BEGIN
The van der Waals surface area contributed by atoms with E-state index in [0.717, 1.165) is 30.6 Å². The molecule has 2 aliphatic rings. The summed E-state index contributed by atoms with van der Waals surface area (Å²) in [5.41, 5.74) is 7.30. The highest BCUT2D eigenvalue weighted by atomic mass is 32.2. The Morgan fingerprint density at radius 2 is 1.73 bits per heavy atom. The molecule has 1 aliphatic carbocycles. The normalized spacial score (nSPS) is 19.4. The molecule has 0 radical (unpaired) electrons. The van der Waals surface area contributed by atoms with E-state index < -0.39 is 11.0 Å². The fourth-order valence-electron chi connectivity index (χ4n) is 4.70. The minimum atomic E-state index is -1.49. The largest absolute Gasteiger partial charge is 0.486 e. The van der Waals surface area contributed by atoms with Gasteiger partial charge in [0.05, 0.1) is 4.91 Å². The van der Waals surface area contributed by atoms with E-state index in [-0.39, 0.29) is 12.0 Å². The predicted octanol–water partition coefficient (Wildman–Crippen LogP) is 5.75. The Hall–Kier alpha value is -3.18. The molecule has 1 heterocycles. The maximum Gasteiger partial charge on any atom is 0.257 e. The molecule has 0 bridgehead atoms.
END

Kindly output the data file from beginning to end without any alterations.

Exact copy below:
The van der Waals surface area contributed by atoms with E-state index in [0.717, 1.165) is 30.6 Å². The molecule has 2 aliphatic rings. The summed E-state index contributed by atoms with van der Waals surface area (Å²) in [5.41, 5.74) is 7.30. The highest BCUT2D eigenvalue weighted by atomic mass is 32.2. The Morgan fingerprint density at radius 2 is 1.73 bits per heavy atom. The molecule has 1 aliphatic carbocycles. The normalized spacial score (nSPS) is 19.4. The molecule has 0 radical (unpaired) electrons. The van der Waals surface area contributed by atoms with E-state index < -0.39 is 11.0 Å². The fourth-order valence-electron chi connectivity index (χ4n) is 4.70. The minimum atomic E-state index is -1.49. The largest absolute Gasteiger partial charge is 0.486 e. The van der Waals surface area contributed by atoms with Gasteiger partial charge in [0.05, 0.1) is 4.91 Å². The van der Waals surface area contributed by atoms with E-state index in [-0.39, 0.29) is 12.0 Å². The predicted octanol–water partition coefficient (Wildman–Crippen LogP) is 5.75. The Hall–Kier alpha value is -3.18. The molecule has 1 heterocycles. The maximum Gasteiger partial charge on any atom is 0.257 e. The molecule has 0 bridgehead atoms.